Developments concerning the ocean container shipping industry are now moving at a faster and more discernable pace. Last week featured the news of the consolidation of Japan’s three largest shipping lines. This week adds even more perspective to an industry that is now facing even more structural and other changes. Shippers, transportation procurement teams and indeed maritime regulators need to be prepared to respond to the ongoing implications and not be lulled into predominant one dimensional cost savings strategies.

Yesterday, industry leader A.P. Moller-Maersk announced financial performance for the September ending quarter and the news was not good, not even for the industry leader.  The headline was a 43 percent plunge in overall profits. Maersk Line, the ocean container business unit incurred a loss of $122 million from a $243 million profit in the year ago quarter, despite container shipping volumes rising 11 percent in the quarter. That double-digit volume rise is noticeably above actual industry shipping demand, implying that market-share volume shifts are perhaps underway.

Maersk CEO Soren Skou indicated that shipping rates bottomed at the end of the first quarter and are slowly rising due to the departure of Hanjin Line shipping vessels from global routes. He further indicated that Maersk has observed a general rise in rates averaging 5.5 percent since the second quarter, but keep in-mind that the spot rate base remains below break-even profitability. Of more interest, the CEO validated that industry consolidation is set to continue and that nobody could have expected how fast it is now occurring.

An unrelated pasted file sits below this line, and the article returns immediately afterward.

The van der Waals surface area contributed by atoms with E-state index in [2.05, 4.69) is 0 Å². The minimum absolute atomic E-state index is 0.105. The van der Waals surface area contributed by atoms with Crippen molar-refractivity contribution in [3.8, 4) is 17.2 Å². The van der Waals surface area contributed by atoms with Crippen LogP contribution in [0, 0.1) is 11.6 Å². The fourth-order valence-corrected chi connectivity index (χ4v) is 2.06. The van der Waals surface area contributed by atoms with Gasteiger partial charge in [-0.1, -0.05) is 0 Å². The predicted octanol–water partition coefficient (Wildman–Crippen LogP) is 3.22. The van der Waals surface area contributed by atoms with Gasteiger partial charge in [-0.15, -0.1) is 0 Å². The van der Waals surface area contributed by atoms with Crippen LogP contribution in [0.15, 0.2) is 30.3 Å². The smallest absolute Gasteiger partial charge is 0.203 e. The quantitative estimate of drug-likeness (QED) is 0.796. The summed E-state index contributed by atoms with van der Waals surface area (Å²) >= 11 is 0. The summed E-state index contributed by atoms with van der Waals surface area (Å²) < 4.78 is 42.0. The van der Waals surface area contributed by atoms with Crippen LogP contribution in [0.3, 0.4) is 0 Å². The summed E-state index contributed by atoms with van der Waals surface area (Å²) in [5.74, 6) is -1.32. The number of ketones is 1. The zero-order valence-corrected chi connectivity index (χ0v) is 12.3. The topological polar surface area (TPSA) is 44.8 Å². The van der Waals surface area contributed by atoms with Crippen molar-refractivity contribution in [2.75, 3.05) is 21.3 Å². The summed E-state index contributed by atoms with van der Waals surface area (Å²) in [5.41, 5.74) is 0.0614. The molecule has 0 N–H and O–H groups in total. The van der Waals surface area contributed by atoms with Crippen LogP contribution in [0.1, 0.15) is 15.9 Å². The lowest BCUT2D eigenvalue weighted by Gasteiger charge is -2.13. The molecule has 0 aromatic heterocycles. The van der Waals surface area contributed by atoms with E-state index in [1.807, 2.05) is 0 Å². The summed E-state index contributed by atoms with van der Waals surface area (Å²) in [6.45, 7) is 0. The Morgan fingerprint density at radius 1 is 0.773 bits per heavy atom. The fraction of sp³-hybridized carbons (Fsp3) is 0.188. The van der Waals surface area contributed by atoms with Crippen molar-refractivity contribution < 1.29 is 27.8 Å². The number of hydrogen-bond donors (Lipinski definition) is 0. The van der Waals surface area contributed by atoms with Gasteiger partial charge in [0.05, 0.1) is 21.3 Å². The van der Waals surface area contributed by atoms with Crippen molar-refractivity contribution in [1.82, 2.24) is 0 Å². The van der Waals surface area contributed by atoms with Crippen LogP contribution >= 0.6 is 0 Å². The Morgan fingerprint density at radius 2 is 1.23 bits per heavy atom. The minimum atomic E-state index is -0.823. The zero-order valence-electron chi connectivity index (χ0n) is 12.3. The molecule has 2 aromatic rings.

Of far more interest to this author was what was further indicated to The Wall Street Journal. The CEO declared: “In 1996 the top three carriers had 17 percent combined market share. By next year the top three carriers will have 43 percent market share, and it’s not going to stop there.”

That statement, by our lens should be of concern to shippers and regulators alike.  While most shippers may be inclined to appreciate the cost saving benefits of historically low transport rates, it seems rather obvious that the battle for market share and industry dominance is underway among top-tier carriers. The winners will obviously be those with the largest financial pockets and backers and the prize is global scale and industry dominance. The WSJ reported this week that cumulative financial losses for this year could be as high as $10 billion, which is double the recent forecast from industry advisory group Drewry.

We would add that the formation and approval of existing multi-line shipping alliances could possibly be a further enabler to market-share dominance. Competing or non-aligned shipping lines are therefore under even more pressure to further consolidate or risk intolerable financial losses. Meanwhile industry leader Maersk has already indicated that it will seek further opportunities to acquire other attractive lines if the opportunity presents itself.

In a separate interview with the WSJ, the vice-chairmen of CGA CGM, the third ranked global shipping line indicated that none of the 20 top shipping companies are likely report operating profitability this year. He further indicated that his firm is not looking to further acquisitions after recently acquiring Singapore based Neptune Orient Lines.